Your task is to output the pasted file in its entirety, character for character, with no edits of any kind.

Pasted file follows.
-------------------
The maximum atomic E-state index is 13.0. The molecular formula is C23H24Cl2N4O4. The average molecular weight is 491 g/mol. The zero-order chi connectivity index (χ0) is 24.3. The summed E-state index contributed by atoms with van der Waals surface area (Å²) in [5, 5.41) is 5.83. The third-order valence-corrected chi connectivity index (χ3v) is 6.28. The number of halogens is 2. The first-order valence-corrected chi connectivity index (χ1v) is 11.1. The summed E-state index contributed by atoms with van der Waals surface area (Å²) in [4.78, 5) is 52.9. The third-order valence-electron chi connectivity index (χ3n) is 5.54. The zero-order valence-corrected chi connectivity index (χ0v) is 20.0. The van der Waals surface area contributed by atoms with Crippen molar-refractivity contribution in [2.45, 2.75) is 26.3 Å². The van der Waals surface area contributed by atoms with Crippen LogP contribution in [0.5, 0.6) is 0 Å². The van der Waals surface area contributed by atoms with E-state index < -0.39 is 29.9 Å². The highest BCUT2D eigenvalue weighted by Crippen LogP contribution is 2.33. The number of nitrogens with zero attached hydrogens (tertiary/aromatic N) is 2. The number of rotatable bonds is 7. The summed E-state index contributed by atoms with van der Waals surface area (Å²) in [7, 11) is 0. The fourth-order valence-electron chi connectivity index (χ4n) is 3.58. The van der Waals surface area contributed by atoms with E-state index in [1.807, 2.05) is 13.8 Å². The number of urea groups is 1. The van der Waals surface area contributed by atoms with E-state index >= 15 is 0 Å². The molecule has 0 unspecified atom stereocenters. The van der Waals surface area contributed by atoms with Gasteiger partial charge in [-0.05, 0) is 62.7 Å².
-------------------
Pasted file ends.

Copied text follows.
The maximum atomic E-state index is 13.0. The molecular formula is C23H24Cl2N4O4. The average molecular weight is 491 g/mol. The zero-order chi connectivity index (χ0) is 24.3. The summed E-state index contributed by atoms with van der Waals surface area (Å²) in [5, 5.41) is 5.83. The third-order valence-corrected chi connectivity index (χ3v) is 6.28. The number of halogens is 2. The first-order valence-corrected chi connectivity index (χ1v) is 11.1. The summed E-state index contributed by atoms with van der Waals surface area (Å²) in [4.78, 5) is 52.9. The third-order valence-electron chi connectivity index (χ3n) is 5.54. The zero-order valence-corrected chi connectivity index (χ0v) is 20.0. The van der Waals surface area contributed by atoms with Crippen molar-refractivity contribution in [2.45, 2.75) is 26.3 Å². The van der Waals surface area contributed by atoms with Crippen LogP contribution in [0.5, 0.6) is 0 Å². The van der Waals surface area contributed by atoms with E-state index < -0.39 is 29.9 Å². The highest BCUT2D eigenvalue weighted by Crippen LogP contribution is 2.33. The number of nitrogens with zero attached hydrogens (tertiary/aromatic N) is 2. The number of rotatable bonds is 7. The summed E-state index contributed by atoms with van der Waals surface area (Å²) in [7, 11) is 0. The fourth-order valence-electron chi connectivity index (χ4n) is 3.58. The van der Waals surface area contributed by atoms with E-state index in [1.807, 2.05) is 13.8 Å². The number of urea groups is 1. The van der Waals surface area contributed by atoms with E-state index >= 15 is 0 Å². The molecule has 0 unspecified atom stereocenters. The van der Waals surface area contributed by atoms with Gasteiger partial charge in [-0.05, 0) is 62.7 Å².